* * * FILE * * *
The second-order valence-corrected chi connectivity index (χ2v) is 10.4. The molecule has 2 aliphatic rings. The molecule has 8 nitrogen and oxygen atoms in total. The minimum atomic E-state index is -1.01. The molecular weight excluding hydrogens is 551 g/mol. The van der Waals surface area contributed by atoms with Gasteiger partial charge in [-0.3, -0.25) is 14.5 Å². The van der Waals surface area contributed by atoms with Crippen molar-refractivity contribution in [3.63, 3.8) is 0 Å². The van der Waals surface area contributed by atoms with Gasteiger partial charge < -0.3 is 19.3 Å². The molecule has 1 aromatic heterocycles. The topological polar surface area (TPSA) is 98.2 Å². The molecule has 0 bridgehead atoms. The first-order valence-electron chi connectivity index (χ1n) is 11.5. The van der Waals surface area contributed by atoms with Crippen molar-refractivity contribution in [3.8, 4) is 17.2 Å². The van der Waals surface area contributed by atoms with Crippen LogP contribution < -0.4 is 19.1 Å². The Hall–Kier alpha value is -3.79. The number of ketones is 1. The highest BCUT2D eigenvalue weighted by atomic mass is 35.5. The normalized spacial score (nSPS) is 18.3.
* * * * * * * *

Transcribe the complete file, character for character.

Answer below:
The second-order valence-corrected chi connectivity index (χ2v) is 10.4. The molecule has 2 aliphatic rings. The molecule has 8 nitrogen and oxygen atoms in total. The minimum atomic E-state index is -1.01. The molecular weight excluding hydrogens is 551 g/mol. The van der Waals surface area contributed by atoms with Gasteiger partial charge in [-0.3, -0.25) is 14.5 Å². The van der Waals surface area contributed by atoms with Crippen molar-refractivity contribution in [3.63, 3.8) is 0 Å². The van der Waals surface area contributed by atoms with Gasteiger partial charge < -0.3 is 19.3 Å². The molecule has 1 aromatic heterocycles. The topological polar surface area (TPSA) is 98.2 Å². The molecule has 0 bridgehead atoms. The first-order valence-electron chi connectivity index (χ1n) is 11.5. The van der Waals surface area contributed by atoms with Crippen molar-refractivity contribution in [3.8, 4) is 17.2 Å². The van der Waals surface area contributed by atoms with Crippen LogP contribution < -0.4 is 19.1 Å². The Hall–Kier alpha value is -3.79. The number of ketones is 1. The highest BCUT2D eigenvalue weighted by atomic mass is 35.5. The normalized spacial score (nSPS) is 18.3.